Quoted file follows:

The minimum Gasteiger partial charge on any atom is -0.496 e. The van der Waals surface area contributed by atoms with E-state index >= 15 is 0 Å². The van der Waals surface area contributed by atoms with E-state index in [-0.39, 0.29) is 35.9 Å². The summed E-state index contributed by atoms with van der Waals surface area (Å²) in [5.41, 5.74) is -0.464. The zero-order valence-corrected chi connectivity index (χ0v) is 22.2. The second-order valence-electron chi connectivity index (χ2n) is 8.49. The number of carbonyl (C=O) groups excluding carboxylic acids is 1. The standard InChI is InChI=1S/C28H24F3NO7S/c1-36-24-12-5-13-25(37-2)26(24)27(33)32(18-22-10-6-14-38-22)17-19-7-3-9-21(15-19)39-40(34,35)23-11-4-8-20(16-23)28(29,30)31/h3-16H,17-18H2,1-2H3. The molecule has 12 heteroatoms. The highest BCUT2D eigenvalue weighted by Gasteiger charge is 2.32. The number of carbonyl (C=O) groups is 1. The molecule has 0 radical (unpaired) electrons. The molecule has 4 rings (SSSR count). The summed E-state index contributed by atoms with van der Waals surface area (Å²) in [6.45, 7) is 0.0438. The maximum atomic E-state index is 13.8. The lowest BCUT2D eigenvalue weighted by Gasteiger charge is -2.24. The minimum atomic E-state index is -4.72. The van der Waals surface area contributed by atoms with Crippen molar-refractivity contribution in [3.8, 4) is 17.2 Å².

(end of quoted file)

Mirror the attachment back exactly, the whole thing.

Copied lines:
The minimum Gasteiger partial charge on any atom is -0.496 e. The van der Waals surface area contributed by atoms with E-state index >= 15 is 0 Å². The van der Waals surface area contributed by atoms with E-state index in [-0.39, 0.29) is 35.9 Å². The summed E-state index contributed by atoms with van der Waals surface area (Å²) in [5.41, 5.74) is -0.464. The zero-order valence-corrected chi connectivity index (χ0v) is 22.2. The second-order valence-electron chi connectivity index (χ2n) is 8.49. The number of carbonyl (C=O) groups excluding carboxylic acids is 1. The standard InChI is InChI=1S/C28H24F3NO7S/c1-36-24-12-5-13-25(37-2)26(24)27(33)32(18-22-10-6-14-38-22)17-19-7-3-9-21(15-19)39-40(34,35)23-11-4-8-20(16-23)28(29,30)31/h3-16H,17-18H2,1-2H3. The molecule has 12 heteroatoms. The highest BCUT2D eigenvalue weighted by Gasteiger charge is 2.32. The number of carbonyl (C=O) groups is 1. The molecule has 0 radical (unpaired) electrons. The molecule has 4 rings (SSSR count). The summed E-state index contributed by atoms with van der Waals surface area (Å²) in [6.45, 7) is 0.0438. The maximum atomic E-state index is 13.8. The lowest BCUT2D eigenvalue weighted by Gasteiger charge is -2.24. The minimum atomic E-state index is -4.72. The van der Waals surface area contributed by atoms with Crippen molar-refractivity contribution in [3.8, 4) is 17.2 Å².